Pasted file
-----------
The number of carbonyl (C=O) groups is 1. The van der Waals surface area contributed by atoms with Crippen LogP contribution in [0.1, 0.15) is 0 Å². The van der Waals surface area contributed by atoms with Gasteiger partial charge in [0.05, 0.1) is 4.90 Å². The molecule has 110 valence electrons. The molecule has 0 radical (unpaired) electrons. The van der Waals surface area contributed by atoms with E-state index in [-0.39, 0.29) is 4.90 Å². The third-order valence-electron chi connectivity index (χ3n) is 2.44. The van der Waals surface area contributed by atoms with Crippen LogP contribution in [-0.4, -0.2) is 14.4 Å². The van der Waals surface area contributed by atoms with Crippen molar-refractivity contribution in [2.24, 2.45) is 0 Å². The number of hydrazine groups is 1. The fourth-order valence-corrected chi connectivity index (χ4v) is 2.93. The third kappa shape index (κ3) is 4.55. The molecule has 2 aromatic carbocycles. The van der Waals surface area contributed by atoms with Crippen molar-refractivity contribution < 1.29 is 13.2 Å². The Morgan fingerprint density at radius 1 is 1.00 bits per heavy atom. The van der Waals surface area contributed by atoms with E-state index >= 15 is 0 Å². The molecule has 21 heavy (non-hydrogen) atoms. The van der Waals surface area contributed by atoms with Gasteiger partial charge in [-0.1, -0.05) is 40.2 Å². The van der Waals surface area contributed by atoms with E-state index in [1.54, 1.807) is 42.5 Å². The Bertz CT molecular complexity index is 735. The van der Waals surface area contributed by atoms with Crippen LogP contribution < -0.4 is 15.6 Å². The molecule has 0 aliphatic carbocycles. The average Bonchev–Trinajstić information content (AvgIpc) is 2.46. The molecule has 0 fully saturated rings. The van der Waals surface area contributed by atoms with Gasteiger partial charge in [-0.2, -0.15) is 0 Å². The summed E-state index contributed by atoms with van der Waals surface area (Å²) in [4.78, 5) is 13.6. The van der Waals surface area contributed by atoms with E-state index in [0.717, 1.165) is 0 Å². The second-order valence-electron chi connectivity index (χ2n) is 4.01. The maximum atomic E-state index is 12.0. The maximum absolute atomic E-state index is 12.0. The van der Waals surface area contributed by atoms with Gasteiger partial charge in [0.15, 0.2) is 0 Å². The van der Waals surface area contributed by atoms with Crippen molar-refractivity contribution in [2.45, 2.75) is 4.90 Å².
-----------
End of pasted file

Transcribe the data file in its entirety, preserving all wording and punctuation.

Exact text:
The number of carbonyl (C=O) groups is 1. The van der Waals surface area contributed by atoms with Crippen LogP contribution in [0.1, 0.15) is 0 Å². The van der Waals surface area contributed by atoms with Gasteiger partial charge in [0.05, 0.1) is 4.90 Å². The molecule has 110 valence electrons. The molecule has 0 radical (unpaired) electrons. The van der Waals surface area contributed by atoms with E-state index in [-0.39, 0.29) is 4.90 Å². The third-order valence-electron chi connectivity index (χ3n) is 2.44. The van der Waals surface area contributed by atoms with Crippen LogP contribution in [-0.4, -0.2) is 14.4 Å². The van der Waals surface area contributed by atoms with Crippen molar-refractivity contribution in [2.24, 2.45) is 0 Å². The number of hydrazine groups is 1. The fourth-order valence-corrected chi connectivity index (χ4v) is 2.93. The third kappa shape index (κ3) is 4.55. The molecule has 2 aromatic carbocycles. The van der Waals surface area contributed by atoms with Crippen molar-refractivity contribution < 1.29 is 13.2 Å². The Morgan fingerprint density at radius 1 is 1.00 bits per heavy atom. The van der Waals surface area contributed by atoms with E-state index >= 15 is 0 Å². The molecule has 21 heavy (non-hydrogen) atoms. The van der Waals surface area contributed by atoms with Gasteiger partial charge in [-0.1, -0.05) is 40.2 Å². The van der Waals surface area contributed by atoms with E-state index in [1.54, 1.807) is 42.5 Å². The Bertz CT molecular complexity index is 735. The van der Waals surface area contributed by atoms with Crippen LogP contribution < -0.4 is 15.6 Å². The molecule has 0 aliphatic carbocycles. The average Bonchev–Trinajstić information content (AvgIpc) is 2.46. The molecule has 0 fully saturated rings. The van der Waals surface area contributed by atoms with Gasteiger partial charge in [-0.2, -0.15) is 0 Å². The summed E-state index contributed by atoms with van der Waals surface area (Å²) in [4.78, 5) is 13.6. The van der Waals surface area contributed by atoms with E-state index in [0.717, 1.165) is 0 Å². The second-order valence-electron chi connectivity index (χ2n) is 4.01. The maximum atomic E-state index is 12.0. The maximum absolute atomic E-state index is 12.0. The van der Waals surface area contributed by atoms with Gasteiger partial charge in [0.15, 0.2) is 0 Å². The van der Waals surface area contributed by atoms with Crippen molar-refractivity contribution in [2.45, 2.75) is 4.90 Å².